1 T. olive oil

2 garlic cloves, minced

2 medium sweet onions, sliced lengthwise, 1/8″ thick

salt and pepper

1 1/2 lbs. plum tomatoes, halved lengthwise, seeded and squeezed to remove liquid

1/3 c. bread crumbs

1/3 c. Parmesan

1- 1/2 T fresh rosemary, chopped

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1. Set oven to 450 degrees. Brush gratin dish with oil or spray with Pam. Scatter garlic in pan.

2. Place onion slices over the garlic. Drizzle with two teaspoons of olive oil and sprinkle with salt and pepper. Toss onions to coat. Bake ten minutes.

3. Meanwhile, mix the crumbs, Parmesan and rosemary in a small bowl. Slice the tomato halves lengthwise into 1/4″ wedges. Remove dish from oven and toss the tomatoes with the onions. Sprinkle with more salt and pepper, followed by the crumb mixture.

4. Return to the oven and bake 25 minutes.

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We keep trying to incorporate more vegetables into our diet. I’ve given up trying for the eleven or twelve fruits and vegetables recommended by some experts. I like vegetables, but the thought of preparing, cooking, eating that many in one day, kind of puts me off the whole idea. I’m going for four or five, and that’s counting a glass of tomato juice or V8 in the morning.

I know the key is variety and portion control. We are told to try for as many colors per day as possible. You could have a carrot at lunch, a sandwich with tomato slices and a few leaves of lettuce – dark green or green and red, please. That gives you three vegetables, maybe. Then at dinner, a salad with a mix of greens, maybe a little spinach thrown in, some bell peppers – they are available red, yellow, orange, purple, and of course, green. That gives you two more for a total of five. Throw in some broccoli, and that’s six. Have some cantaloupe, an apple, or a handful of berries for breakfast or as a snack, and that’s seven, nine if you go for all three fruits. An orange in the morning or a banana and you have your eleven.

I don’t know about you, but that’s more than I want to eat. Just the fruits and vegetables alone would make me full. Forget the meat, dairy, and carbohydrates. But then again, that’s the whole agenda-driven idea behind the dietary recommendations of many activist-nutritionists these days. I tell them, go for it! Just don’t expect me to follow your regime.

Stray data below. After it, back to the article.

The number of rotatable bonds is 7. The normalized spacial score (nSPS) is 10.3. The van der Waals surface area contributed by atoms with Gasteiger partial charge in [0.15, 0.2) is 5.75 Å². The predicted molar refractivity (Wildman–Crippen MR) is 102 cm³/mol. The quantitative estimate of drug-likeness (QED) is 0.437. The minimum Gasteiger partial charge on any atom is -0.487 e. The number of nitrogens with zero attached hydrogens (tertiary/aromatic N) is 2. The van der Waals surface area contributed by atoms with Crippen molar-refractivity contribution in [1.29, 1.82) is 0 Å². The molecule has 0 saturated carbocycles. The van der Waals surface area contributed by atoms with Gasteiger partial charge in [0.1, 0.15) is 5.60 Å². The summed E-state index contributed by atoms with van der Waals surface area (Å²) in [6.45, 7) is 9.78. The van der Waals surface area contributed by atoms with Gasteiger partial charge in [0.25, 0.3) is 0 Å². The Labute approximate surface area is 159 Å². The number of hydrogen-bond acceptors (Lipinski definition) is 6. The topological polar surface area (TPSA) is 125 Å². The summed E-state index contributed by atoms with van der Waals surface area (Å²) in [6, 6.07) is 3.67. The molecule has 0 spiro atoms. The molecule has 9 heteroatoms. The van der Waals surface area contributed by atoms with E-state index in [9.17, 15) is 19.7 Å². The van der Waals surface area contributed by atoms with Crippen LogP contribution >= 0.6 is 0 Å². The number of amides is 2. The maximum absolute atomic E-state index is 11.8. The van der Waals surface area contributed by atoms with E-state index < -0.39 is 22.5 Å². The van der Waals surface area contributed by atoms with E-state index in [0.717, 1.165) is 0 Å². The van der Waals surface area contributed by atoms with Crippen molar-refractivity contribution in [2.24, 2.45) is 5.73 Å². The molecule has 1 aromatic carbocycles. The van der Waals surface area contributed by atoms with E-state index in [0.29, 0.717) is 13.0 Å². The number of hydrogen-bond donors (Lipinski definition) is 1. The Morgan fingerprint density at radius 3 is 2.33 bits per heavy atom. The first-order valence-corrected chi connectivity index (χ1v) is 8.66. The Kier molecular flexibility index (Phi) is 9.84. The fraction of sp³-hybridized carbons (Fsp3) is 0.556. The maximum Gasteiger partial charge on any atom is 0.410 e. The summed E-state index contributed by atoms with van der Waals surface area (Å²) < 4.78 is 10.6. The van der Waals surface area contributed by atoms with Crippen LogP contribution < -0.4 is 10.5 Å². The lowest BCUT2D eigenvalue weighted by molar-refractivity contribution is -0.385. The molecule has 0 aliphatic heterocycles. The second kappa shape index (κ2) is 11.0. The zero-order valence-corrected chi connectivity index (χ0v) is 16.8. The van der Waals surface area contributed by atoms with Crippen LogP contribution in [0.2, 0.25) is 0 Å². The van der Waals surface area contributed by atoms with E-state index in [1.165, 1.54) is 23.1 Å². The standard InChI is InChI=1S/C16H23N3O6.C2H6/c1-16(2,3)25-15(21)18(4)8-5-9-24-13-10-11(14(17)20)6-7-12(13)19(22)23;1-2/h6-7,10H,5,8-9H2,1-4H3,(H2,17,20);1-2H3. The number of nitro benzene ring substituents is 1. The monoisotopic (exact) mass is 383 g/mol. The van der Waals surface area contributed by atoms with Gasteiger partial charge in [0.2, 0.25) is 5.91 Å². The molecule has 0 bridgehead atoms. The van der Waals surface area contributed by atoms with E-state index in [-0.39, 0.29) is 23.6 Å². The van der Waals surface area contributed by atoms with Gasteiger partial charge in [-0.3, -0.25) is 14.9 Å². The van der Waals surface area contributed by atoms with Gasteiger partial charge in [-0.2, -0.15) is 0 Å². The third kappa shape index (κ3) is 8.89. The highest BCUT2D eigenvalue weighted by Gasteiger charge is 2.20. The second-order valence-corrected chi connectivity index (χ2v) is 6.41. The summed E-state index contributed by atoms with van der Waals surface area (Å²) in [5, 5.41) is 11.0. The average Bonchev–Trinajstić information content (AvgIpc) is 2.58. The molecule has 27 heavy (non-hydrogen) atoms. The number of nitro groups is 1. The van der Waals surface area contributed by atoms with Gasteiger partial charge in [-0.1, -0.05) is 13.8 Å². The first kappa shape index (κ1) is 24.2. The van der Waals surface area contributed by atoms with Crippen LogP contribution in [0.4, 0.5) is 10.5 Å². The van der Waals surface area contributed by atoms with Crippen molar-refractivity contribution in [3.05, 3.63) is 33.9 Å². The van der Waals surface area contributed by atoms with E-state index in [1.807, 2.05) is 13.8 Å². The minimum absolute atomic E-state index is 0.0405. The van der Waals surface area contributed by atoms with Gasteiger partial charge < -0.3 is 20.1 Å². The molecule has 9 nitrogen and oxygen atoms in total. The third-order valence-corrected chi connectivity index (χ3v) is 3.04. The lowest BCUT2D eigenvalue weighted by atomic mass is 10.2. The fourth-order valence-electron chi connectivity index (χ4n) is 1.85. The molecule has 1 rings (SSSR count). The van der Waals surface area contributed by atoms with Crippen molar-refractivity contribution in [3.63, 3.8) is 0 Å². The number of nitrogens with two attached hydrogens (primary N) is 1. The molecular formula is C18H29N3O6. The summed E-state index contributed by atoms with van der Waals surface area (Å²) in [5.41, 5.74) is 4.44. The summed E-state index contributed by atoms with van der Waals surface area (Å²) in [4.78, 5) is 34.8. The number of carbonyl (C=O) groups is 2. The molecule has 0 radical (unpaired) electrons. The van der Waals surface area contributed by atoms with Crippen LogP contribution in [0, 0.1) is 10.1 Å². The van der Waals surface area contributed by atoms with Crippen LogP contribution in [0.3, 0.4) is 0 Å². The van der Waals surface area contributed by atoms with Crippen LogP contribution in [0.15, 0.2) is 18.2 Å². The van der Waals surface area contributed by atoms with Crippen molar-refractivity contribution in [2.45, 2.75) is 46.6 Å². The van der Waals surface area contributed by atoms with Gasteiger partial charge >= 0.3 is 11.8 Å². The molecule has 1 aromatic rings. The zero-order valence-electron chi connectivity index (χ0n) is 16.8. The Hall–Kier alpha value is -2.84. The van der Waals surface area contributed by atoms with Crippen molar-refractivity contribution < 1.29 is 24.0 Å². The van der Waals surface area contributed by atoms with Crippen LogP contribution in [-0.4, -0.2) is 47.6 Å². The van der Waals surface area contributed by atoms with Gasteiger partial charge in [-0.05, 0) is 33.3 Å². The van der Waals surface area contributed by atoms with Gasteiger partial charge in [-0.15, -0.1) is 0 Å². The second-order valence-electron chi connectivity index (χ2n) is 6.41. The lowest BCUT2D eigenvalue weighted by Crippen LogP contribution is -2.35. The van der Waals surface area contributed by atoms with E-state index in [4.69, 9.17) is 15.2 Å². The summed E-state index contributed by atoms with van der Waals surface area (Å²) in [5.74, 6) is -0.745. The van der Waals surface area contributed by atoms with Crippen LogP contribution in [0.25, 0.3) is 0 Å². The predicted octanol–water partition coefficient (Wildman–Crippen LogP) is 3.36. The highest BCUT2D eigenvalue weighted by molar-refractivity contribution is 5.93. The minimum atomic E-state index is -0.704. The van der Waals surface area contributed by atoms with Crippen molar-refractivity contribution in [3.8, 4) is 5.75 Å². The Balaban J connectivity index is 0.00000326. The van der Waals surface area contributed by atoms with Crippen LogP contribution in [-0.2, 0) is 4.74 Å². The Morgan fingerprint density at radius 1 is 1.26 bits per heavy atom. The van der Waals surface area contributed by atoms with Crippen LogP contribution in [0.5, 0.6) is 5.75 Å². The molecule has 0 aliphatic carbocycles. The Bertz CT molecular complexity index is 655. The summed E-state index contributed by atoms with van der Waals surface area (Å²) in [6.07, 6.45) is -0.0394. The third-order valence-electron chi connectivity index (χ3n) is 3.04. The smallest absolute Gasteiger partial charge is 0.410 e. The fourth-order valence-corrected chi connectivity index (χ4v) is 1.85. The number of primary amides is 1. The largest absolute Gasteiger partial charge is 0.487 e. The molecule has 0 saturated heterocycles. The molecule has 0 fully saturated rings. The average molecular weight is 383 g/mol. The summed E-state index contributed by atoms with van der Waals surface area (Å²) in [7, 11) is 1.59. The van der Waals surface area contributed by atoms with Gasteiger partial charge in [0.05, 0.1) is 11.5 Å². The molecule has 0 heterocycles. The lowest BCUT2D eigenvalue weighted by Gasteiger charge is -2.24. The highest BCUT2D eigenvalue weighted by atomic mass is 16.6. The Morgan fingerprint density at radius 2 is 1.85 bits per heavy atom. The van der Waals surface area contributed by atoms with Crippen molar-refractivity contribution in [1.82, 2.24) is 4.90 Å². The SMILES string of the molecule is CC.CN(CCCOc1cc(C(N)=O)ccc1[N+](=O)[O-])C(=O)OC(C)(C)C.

Anyway, any time I can combine several vegetables into one dish and make enough to have leftovers, I am happy to do so. For Thanksgiving dinner, we serve winter vegetables that have marinated for several hours, and then been roasted for almost an hour. It’s very good and with a few substitutions here and there, we make the same thing during the summer and cook it on the grill. Tastes great and we chalk up a few more vegetables on our daily diet scorecard.

Here’s the recipe. Feel free to substitute other winter vegetables, keeping in mind that some take longer to cook than others. At the bottom of the recipe I will list the vegetables that we use in the summer or whenever they are available.

ROASTED WINTER VEGETABLES

3-5 carrots, in 3/4″ chunks
1 sweet potato, peeled, in 3/4″ chunks (optional when serving other sweet potatoes at Thanksgiving)
2 parsnips, in 3/4″ chunks
1 turnip, in 3/4″ chunks
2 red onions, halved crosswise and cut in 1″ wedges
1 1/2 lb. mushroom caps, wiped clean and stemmed
1-2 heads of garlic, cloves separated and peeled
3 T. olive oil, or canola
2 t. Kosher salt
1 T. balsamic vinegar
1 T. chopped fresh rosemary
freshly ground black pepper, to taste
Fresh chopped parsley, about 1-2 tablespoons, optional

1. Combine all the vegetables, except the garlic*, in a large bowl.
2. Mix the oil and vinegar in a small bowl or cup. Pour over the vegetables and toss. Sprinkle with the salt and pepper and toss again.